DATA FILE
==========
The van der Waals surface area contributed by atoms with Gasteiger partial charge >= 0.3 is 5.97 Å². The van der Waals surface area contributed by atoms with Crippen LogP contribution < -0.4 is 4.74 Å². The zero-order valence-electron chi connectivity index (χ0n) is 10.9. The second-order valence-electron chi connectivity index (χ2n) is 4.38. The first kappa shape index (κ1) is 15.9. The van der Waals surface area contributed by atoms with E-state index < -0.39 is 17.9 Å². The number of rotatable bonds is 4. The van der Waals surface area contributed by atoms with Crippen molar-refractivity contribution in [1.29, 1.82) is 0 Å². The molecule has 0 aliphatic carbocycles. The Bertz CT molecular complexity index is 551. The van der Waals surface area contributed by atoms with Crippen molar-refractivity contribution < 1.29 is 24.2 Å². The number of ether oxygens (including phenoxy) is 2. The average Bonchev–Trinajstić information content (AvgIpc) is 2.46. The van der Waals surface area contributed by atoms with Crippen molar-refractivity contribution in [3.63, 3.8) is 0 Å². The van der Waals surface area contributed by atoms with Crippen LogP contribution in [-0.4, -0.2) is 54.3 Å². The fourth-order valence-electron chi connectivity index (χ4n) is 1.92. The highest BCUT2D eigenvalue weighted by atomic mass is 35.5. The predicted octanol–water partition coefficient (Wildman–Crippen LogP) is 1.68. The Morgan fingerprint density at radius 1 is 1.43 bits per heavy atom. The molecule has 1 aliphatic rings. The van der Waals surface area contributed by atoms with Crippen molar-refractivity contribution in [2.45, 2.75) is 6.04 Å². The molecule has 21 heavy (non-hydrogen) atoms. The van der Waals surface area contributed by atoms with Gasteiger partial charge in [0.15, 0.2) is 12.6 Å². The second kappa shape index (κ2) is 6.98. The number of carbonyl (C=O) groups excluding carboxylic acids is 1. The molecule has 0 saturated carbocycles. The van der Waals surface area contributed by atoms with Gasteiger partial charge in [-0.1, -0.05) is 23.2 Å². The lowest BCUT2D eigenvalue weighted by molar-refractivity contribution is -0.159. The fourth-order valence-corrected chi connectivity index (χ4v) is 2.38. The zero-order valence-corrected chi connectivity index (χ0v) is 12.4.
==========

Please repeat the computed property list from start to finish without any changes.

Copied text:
The van der Waals surface area contributed by atoms with Gasteiger partial charge >= 0.3 is 5.97 Å². The van der Waals surface area contributed by atoms with Crippen LogP contribution < -0.4 is 4.74 Å². The zero-order valence-electron chi connectivity index (χ0n) is 10.9. The second-order valence-electron chi connectivity index (χ2n) is 4.38. The first kappa shape index (κ1) is 15.9. The van der Waals surface area contributed by atoms with E-state index < -0.39 is 17.9 Å². The number of rotatable bonds is 4. The van der Waals surface area contributed by atoms with Crippen molar-refractivity contribution in [1.29, 1.82) is 0 Å². The molecule has 0 aliphatic carbocycles. The Bertz CT molecular complexity index is 551. The van der Waals surface area contributed by atoms with Crippen molar-refractivity contribution < 1.29 is 24.2 Å². The number of ether oxygens (including phenoxy) is 2. The average Bonchev–Trinajstić information content (AvgIpc) is 2.46. The van der Waals surface area contributed by atoms with Crippen molar-refractivity contribution in [3.63, 3.8) is 0 Å². The van der Waals surface area contributed by atoms with Crippen LogP contribution in [-0.4, -0.2) is 54.3 Å². The fourth-order valence-electron chi connectivity index (χ4n) is 1.92. The highest BCUT2D eigenvalue weighted by atomic mass is 35.5. The predicted octanol–water partition coefficient (Wildman–Crippen LogP) is 1.68. The Morgan fingerprint density at radius 1 is 1.43 bits per heavy atom. The molecule has 1 aliphatic rings. The van der Waals surface area contributed by atoms with Crippen molar-refractivity contribution in [2.45, 2.75) is 6.04 Å². The molecule has 21 heavy (non-hydrogen) atoms. The van der Waals surface area contributed by atoms with Gasteiger partial charge in [0.15, 0.2) is 12.6 Å². The second kappa shape index (κ2) is 6.98. The number of carbonyl (C=O) groups excluding carboxylic acids is 1. The molecule has 0 saturated carbocycles. The van der Waals surface area contributed by atoms with Gasteiger partial charge in [-0.1, -0.05) is 23.2 Å². The lowest BCUT2D eigenvalue weighted by molar-refractivity contribution is -0.159. The fourth-order valence-corrected chi connectivity index (χ4v) is 2.38. The zero-order valence-corrected chi connectivity index (χ0v) is 12.4.